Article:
The war on drugs should be renamed the sanction of police abuse. In their eternal search for drugs police officers have been sanction with a great number of easily abusable powers, such as destroying private property in an attempt to find drugs:
The instrument cluster and leather dashboard were gone. The caramel-colored seats were torn up. The gear shift was ripped out and stray wires hung limp everywhere. Geico, Richardson’s insurance company estimated the damage at $12,636.42 — more than he paid for the car — and declared the vehicle a “total loss.”
According to police reports, the damage to the black BMW 325i came in the aftermath of a traffic stop during which officers detected a “strong odor of raw marijuana” inside the vehicle. Searching for a cache of drugs, members of three different police agencies and a detective from a federal drug task force spent two days tearing the car apart, the reports said.
So what did police find after their $12,000 search?
The destruction of this car was made possible because an officer pulled the driver of the BMW over and claimed his
spidy keep cop senses detected the smell of marijuana. An officer can only search your vehicle if they have a warrant or probable cause but the war on drugs has essentially made probable cause any cockamamy excuse a police officer can think up. All an officer must do is claim he could smell drugs and it’s an instant sanction to search the vehicle. While I lack a time machine to directly interview the authors of the Bill of Rights I’m pretty sure the destruction of this car would qualify as an unreasonable search and seizure.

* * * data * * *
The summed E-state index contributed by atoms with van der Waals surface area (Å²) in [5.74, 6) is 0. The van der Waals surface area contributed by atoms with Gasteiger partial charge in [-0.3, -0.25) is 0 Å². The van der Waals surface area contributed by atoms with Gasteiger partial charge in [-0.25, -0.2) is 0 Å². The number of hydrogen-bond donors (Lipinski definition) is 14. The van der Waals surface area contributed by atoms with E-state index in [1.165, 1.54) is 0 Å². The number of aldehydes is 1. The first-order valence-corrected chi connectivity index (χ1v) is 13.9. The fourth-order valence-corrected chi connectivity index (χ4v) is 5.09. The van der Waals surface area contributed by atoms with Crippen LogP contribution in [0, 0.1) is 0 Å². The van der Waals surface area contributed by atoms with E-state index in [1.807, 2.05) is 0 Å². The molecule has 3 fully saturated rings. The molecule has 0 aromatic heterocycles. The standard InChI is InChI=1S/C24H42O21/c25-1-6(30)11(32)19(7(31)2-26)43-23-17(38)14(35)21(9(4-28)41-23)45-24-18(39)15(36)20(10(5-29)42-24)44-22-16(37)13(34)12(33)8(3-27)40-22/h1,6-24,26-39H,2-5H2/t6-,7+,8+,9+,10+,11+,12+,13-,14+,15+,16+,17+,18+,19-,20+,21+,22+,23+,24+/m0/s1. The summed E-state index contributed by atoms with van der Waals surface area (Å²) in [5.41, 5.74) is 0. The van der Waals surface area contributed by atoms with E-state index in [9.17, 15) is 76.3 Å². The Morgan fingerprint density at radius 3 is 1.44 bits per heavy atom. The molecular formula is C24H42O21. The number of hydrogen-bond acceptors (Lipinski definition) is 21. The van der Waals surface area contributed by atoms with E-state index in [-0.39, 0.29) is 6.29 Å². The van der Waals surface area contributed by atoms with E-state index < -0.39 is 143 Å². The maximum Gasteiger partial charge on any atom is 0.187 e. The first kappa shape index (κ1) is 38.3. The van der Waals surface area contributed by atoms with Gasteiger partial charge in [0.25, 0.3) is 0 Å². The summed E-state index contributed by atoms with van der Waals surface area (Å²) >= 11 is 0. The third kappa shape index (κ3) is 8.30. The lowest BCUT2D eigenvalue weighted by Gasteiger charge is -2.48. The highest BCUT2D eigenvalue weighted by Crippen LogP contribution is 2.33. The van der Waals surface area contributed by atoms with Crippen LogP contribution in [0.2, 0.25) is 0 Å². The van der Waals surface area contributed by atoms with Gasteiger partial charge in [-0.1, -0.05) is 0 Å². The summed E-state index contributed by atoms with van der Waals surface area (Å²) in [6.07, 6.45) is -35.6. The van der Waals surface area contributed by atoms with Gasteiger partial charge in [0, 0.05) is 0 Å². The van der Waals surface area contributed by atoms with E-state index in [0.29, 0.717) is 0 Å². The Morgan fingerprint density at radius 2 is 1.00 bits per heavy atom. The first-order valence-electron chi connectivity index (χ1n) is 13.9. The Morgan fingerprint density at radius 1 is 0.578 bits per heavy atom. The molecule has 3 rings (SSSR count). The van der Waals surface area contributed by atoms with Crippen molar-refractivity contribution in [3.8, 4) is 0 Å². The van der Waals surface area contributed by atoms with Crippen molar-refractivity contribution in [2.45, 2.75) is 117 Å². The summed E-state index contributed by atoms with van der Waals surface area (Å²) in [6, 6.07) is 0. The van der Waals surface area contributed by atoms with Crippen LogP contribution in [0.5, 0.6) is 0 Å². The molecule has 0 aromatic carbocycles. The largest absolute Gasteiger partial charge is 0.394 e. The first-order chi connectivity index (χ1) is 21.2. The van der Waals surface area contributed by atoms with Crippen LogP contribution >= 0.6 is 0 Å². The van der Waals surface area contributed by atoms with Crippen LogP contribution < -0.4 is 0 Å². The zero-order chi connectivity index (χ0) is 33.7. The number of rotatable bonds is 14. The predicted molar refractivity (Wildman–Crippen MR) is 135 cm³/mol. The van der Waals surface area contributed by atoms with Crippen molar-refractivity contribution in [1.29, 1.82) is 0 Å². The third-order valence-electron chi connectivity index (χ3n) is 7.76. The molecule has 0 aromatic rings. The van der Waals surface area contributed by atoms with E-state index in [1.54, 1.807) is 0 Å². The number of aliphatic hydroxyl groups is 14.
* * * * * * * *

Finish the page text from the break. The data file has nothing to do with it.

Truth be told there is a chance that Geico may have a rare chance to bring a case against the police for their actions but it will only come at taxpayer expense. Even if you win a case against the police you still loose because you’re only getting your tax money back. The officers who destroyed the car are effectively immune from lawsuits and thus have no fear of being sued. What a brilliantly designed system, the state gets away with anything it wants and may return some of our money if they decide they went too far.